Best Practices 101, Part 5: Process Capability


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Early in my career, a wise old mentor told me, "Steve, never argue about what can be measured." As an engineer by trade and German by lineage, he knew a little about precision craftsmanship. This advice has stuck with me, and in the quest for continuous improvement it has translated into "How can we get better if we don’t know where we are now?" followed by "How can we know where we are now without metrics?"

Process Capability

I will try to follow my KISS philosophy and stay away from all the scary math as much as possible, so let’s begin by reviewing the fundamentals of statistical process control (SPC). It is important to note at this point that not every process is a good candidate for statistical control, and that in these instances alternate process control methods may be required. The laws of physics dictate that although every single process has variation, once a process is stable, that variation follows a repeatable pattern that is called a normal distribution. That means that only some of the product (any process output) will be exactly the same as the process average (mean). It also means that the rest of the product will either be less or greater than the average, and will occur in decreasing frequency the further away from the mean the data stray. If you were to draw this product data set in graphical form, it would take the shape of a bell, which is why a normal distribution is also called a bell-shaped curve. Another thing that is known about a normal distribution is that the relationship of the product that falls on either side of the mean is predictable. In other words, the data can be divided into groups based on the distance (deviation) from the mean. The term standard deviation is used to describe these groups.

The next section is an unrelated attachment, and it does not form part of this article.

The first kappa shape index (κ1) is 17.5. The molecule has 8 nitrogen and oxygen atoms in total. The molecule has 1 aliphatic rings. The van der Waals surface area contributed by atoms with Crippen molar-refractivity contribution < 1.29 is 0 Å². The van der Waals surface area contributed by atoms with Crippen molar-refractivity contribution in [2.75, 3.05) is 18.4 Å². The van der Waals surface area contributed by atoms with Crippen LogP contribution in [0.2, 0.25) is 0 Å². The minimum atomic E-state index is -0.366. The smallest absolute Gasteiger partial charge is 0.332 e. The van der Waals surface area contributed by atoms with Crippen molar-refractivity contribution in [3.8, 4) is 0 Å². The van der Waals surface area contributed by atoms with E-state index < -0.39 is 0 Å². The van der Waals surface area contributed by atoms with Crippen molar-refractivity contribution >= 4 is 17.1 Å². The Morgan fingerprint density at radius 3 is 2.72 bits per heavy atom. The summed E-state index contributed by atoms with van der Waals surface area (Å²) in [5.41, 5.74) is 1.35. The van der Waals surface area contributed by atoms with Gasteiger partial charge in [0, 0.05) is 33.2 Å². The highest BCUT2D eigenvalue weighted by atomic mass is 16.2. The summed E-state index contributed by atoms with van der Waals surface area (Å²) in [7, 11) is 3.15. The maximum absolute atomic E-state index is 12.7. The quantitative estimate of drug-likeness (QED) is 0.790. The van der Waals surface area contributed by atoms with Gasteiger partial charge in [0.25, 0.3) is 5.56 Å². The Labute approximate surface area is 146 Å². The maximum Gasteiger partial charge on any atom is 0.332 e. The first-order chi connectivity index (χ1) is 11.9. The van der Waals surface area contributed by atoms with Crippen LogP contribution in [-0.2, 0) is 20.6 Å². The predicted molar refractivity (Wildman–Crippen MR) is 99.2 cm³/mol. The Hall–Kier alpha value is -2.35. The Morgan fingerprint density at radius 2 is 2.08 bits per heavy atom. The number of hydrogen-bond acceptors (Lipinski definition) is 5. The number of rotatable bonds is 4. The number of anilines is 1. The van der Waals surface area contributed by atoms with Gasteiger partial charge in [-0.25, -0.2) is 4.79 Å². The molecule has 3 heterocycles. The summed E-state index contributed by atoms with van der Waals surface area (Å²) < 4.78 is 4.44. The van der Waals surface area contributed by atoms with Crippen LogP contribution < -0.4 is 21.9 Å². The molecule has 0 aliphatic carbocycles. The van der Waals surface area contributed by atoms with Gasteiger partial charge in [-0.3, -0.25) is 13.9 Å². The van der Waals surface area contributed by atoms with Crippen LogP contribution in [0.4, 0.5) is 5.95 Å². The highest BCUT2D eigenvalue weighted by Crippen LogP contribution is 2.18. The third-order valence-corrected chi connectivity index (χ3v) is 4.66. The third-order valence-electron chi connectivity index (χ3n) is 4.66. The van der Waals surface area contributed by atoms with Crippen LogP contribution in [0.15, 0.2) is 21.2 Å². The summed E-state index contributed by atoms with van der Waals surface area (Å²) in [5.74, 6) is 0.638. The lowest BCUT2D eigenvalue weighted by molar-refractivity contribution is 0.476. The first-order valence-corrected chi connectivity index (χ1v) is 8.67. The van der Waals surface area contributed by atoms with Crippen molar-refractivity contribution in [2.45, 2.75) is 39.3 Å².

Every product has an optimum value, and because every process has variation, it also has a tolerance. This is defined as specification limits, with both an upper and lower spec limit (USL, LSL) surrounding the optimum value. Simply stated, when a product or process is outside of either of these spec limits, bad product is produced. How well the process variation is centered and contained within these spec limits is called process capability. The relationship of this variation to the mean and spec limits is the process capability, or Cpk. The less variation in a process, and the closer the variation is to the mean, the higher the Cpk number. With all the statistical tools available, the formula is not important for this purpose, but what is important is recognizing what this number means. It is generally accepted that a Cpk of less than 1.33 would indicate a process that is not capable of consistently meeting customer requirements, and a Cpk of 2.0 would represent a six sigma level. The sigma level represents how many standard deviations, or sigmas, it takes to reach the spec limits on either side of the mean. In other words, in a three sigma process it takes three sigmas to reach the LSL and three sigmas to reach the USL.

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Editor's Note: This article originally appeared in the March 2015 issue of The PCB Magazine.

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